Organizations, big and small, are great at espousing their mission and corporate values. They all typically include words like integrity, honesty, trust and quality. Does that really reflect how the leaders behave? There is also the “goal.” We are taught to have a goal and be goal-focused in order to achieve success. There are many leadership and management consultants that work to help companies and organizations “align” their mission, values and goal. Experts craft business plans, presentations, offering circulars and strategic initiatives all with a promise to achieve the mission, values and goal of the organization. Even so, most fail. Just ask any investment banker or private equity executive how many business plans that are “promised” actually come true. Is the leader’s aim really the same as the organization’s or are there other motives like power, control and prestige—wanting the credit? One early morning it hit me. The “promise” IS the problem.
Leaders are typically great at talking the talk. I have sat through many business plan presentations, corporate pep rallies, conference calls, budget meetings and investment pitches promoting the mission, values and goal of organizations. Big plans! There is nothing like the collective excitement. But usually, the energy dies down and things get back to normal—reality sets in. I have found that it is easy to talk but much harder to walk and actually practice what you preach. The revelation? Without the promise of truth, a commitment to “walk the walk” and a pledge of trustworthiness, the mission, values and goal are, in the end, worthless. The leader has to live it.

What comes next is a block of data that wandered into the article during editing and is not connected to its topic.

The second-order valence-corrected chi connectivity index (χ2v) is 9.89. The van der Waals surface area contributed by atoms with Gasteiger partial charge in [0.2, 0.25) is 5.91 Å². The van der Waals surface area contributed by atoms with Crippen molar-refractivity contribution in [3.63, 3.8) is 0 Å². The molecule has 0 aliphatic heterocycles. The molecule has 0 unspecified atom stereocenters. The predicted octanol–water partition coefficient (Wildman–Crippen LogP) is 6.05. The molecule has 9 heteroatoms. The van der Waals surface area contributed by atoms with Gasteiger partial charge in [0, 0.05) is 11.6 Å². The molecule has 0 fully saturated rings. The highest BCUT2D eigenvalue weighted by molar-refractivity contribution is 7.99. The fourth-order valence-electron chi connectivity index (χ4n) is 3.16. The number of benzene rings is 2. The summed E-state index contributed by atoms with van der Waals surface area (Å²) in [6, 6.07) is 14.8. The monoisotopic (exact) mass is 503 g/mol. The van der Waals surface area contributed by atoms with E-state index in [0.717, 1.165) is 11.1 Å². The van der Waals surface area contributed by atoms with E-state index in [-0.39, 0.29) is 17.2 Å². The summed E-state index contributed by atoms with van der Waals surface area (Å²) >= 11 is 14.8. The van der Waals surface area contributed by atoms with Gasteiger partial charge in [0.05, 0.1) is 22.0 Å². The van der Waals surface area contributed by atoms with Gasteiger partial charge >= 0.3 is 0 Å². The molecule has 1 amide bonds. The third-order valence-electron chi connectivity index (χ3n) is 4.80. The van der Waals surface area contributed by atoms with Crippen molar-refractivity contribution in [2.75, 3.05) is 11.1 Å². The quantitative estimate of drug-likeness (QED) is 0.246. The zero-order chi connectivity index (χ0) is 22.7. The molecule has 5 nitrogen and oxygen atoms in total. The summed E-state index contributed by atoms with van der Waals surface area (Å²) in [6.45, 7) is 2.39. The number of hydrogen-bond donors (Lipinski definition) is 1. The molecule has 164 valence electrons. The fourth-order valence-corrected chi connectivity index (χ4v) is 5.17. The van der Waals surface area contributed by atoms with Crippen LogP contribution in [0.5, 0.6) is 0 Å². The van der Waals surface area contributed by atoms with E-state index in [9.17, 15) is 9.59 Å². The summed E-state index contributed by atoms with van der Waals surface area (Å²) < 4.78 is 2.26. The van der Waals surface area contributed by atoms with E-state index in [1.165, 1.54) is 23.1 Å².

The “promise” of an organization is found in the truth and trustworthiness of the leader. Are you the same person at work, at home and in your community? Do people, your employees, vendors, customers, spouse, kids, family, neighbors, friends and community trust you? Do you tell the truth? When the leaders are truthful and the organization trusts them, deals work. The mission, values and goal drives the organization toward success and the promise insures the success. It works.
OK. Having figured out the problem, I had the painful task of self-assessment. Had I been guilty of not fulfilling my “promise”? Had deals that I was involved with failed because I failed to deliver or even worse, ignored the truth? What are my personal mission, values, goal and promise? I had to take the blame. In many cases, my leadership had indeed failed and missed the opportunity for success. Then I realized that, as a Christian, I have a higher calling. I have to give the credit to God. His plan is eternal. In order to be an effective leader, my promise, mission, values and goal must align with those taught in scripture. This would make me a true leader and give me the focus and consistency that others can trust. I must simply be a Christian—in all that I do.